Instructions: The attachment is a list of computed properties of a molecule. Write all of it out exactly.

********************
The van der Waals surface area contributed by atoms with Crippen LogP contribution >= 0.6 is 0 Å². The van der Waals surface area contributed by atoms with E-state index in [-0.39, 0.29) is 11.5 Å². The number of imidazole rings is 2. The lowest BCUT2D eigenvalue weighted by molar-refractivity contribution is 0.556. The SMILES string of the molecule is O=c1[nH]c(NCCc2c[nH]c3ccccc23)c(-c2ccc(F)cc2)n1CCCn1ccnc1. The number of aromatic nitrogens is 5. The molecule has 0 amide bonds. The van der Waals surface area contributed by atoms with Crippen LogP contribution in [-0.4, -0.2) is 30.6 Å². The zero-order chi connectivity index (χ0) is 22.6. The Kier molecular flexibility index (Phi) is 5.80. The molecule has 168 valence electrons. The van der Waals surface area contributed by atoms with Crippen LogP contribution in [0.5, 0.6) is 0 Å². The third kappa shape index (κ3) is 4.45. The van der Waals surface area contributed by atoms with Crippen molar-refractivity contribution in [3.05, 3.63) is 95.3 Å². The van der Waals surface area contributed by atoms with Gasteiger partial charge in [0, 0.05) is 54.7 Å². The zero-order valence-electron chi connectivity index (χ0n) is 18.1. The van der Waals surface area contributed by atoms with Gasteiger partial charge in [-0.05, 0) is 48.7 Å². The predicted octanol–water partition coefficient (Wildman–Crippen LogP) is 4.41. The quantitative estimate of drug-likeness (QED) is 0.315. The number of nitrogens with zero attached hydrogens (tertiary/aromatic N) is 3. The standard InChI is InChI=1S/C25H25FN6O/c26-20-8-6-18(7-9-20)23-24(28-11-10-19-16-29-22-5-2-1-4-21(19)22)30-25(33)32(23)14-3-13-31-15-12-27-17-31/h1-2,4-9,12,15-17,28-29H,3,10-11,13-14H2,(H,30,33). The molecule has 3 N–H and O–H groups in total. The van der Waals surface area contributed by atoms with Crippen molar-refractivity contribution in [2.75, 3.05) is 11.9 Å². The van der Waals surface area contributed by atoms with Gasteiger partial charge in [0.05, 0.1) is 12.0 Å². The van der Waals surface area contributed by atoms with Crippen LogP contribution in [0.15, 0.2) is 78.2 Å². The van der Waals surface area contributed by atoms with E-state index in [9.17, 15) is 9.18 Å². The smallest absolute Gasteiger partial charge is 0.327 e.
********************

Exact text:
The van der Waals surface area contributed by atoms with Crippen LogP contribution >= 0.6 is 0 Å². The van der Waals surface area contributed by atoms with E-state index in [-0.39, 0.29) is 11.5 Å². The number of imidazole rings is 2. The lowest BCUT2D eigenvalue weighted by molar-refractivity contribution is 0.556. The SMILES string of the molecule is O=c1[nH]c(NCCc2c[nH]c3ccccc23)c(-c2ccc(F)cc2)n1CCCn1ccnc1. The number of aromatic nitrogens is 5. The molecule has 0 amide bonds. The van der Waals surface area contributed by atoms with Crippen LogP contribution in [-0.4, -0.2) is 30.6 Å². The zero-order chi connectivity index (χ0) is 22.6. The Kier molecular flexibility index (Phi) is 5.80. The molecule has 168 valence electrons. The van der Waals surface area contributed by atoms with Crippen LogP contribution in [0.5, 0.6) is 0 Å². The third kappa shape index (κ3) is 4.45. The van der Waals surface area contributed by atoms with Crippen molar-refractivity contribution in [3.05, 3.63) is 95.3 Å². The van der Waals surface area contributed by atoms with Gasteiger partial charge in [0, 0.05) is 54.7 Å². The zero-order valence-electron chi connectivity index (χ0n) is 18.1. The van der Waals surface area contributed by atoms with Gasteiger partial charge in [-0.05, 0) is 48.7 Å². The predicted octanol–water partition coefficient (Wildman–Crippen LogP) is 4.41. The quantitative estimate of drug-likeness (QED) is 0.315. The number of nitrogens with zero attached hydrogens (tertiary/aromatic N) is 3. The standard InChI is InChI=1S/C25H25FN6O/c26-20-8-6-18(7-9-20)23-24(28-11-10-19-16-29-22-5-2-1-4-21(19)22)30-25(33)32(23)14-3-13-31-15-12-27-17-31/h1-2,4-9,12,15-17,28-29H,3,10-11,13-14H2,(H,30,33). The molecule has 3 N–H and O–H groups in total. The van der Waals surface area contributed by atoms with Crippen molar-refractivity contribution in [2.75, 3.05) is 11.9 Å². The van der Waals surface area contributed by atoms with Gasteiger partial charge in [0.05, 0.1) is 12.0 Å². The van der Waals surface area contributed by atoms with Crippen LogP contribution in [0.15, 0.2) is 78.2 Å². The van der Waals surface area contributed by atoms with E-state index in [9.17, 15) is 9.18 Å². The smallest absolute Gasteiger partial charge is 0.327 e.